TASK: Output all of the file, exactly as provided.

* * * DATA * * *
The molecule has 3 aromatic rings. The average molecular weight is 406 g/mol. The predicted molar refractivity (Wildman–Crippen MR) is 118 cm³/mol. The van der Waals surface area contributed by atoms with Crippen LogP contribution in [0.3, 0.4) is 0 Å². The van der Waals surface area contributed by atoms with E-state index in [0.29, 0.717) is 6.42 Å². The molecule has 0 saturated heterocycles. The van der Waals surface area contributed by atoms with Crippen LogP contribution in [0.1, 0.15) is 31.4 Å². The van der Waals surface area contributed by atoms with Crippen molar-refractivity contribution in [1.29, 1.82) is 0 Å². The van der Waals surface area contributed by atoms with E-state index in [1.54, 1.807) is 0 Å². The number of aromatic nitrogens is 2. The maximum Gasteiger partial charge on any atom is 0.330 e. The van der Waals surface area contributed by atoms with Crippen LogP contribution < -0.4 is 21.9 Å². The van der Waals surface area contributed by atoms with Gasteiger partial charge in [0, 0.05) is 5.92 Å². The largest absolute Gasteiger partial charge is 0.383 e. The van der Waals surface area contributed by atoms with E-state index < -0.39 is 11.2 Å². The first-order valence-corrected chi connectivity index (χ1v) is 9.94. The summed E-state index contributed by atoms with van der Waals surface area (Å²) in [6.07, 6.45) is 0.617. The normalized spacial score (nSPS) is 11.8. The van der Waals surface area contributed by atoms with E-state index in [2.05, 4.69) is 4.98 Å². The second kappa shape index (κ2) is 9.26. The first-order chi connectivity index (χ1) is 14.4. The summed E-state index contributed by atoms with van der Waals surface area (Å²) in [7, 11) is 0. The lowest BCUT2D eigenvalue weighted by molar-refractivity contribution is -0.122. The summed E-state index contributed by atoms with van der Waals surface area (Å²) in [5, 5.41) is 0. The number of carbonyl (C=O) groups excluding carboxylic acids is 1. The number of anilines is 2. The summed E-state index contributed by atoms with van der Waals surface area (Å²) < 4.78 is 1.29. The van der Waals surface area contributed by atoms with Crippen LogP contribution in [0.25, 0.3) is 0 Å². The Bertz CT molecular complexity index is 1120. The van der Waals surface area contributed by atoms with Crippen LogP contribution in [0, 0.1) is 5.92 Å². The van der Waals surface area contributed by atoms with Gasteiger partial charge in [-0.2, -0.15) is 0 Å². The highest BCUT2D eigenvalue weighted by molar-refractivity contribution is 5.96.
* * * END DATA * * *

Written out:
The molecule has 3 aromatic rings. The average molecular weight is 406 g/mol. The predicted molar refractivity (Wildman–Crippen MR) is 118 cm³/mol. The van der Waals surface area contributed by atoms with Crippen LogP contribution in [0.3, 0.4) is 0 Å². The van der Waals surface area contributed by atoms with E-state index in [0.29, 0.717) is 6.42 Å². The molecule has 0 saturated heterocycles. The van der Waals surface area contributed by atoms with Crippen LogP contribution in [0.1, 0.15) is 31.4 Å². The van der Waals surface area contributed by atoms with Crippen molar-refractivity contribution in [1.29, 1.82) is 0 Å². The van der Waals surface area contributed by atoms with E-state index in [1.54, 1.807) is 0 Å². The number of aromatic nitrogens is 2. The maximum Gasteiger partial charge on any atom is 0.330 e. The van der Waals surface area contributed by atoms with Crippen LogP contribution < -0.4 is 21.9 Å². The van der Waals surface area contributed by atoms with Gasteiger partial charge in [0, 0.05) is 5.92 Å². The largest absolute Gasteiger partial charge is 0.383 e. The van der Waals surface area contributed by atoms with E-state index < -0.39 is 11.2 Å². The first-order valence-corrected chi connectivity index (χ1v) is 9.94. The summed E-state index contributed by atoms with van der Waals surface area (Å²) in [6.07, 6.45) is 0.617. The normalized spacial score (nSPS) is 11.8. The van der Waals surface area contributed by atoms with E-state index in [2.05, 4.69) is 4.98 Å². The second kappa shape index (κ2) is 9.26. The first-order chi connectivity index (χ1) is 14.4. The summed E-state index contributed by atoms with van der Waals surface area (Å²) in [7, 11) is 0. The lowest BCUT2D eigenvalue weighted by molar-refractivity contribution is -0.122. The summed E-state index contributed by atoms with van der Waals surface area (Å²) in [5, 5.41) is 0. The number of carbonyl (C=O) groups excluding carboxylic acids is 1. The number of anilines is 2. The summed E-state index contributed by atoms with van der Waals surface area (Å²) < 4.78 is 1.29. The van der Waals surface area contributed by atoms with Crippen LogP contribution in [0.25, 0.3) is 0 Å². The Bertz CT molecular complexity index is 1120. The van der Waals surface area contributed by atoms with Crippen LogP contribution in [0, 0.1) is 5.92 Å². The van der Waals surface area contributed by atoms with Gasteiger partial charge in [-0.2, -0.15) is 0 Å². The highest BCUT2D eigenvalue weighted by molar-refractivity contribution is 5.96.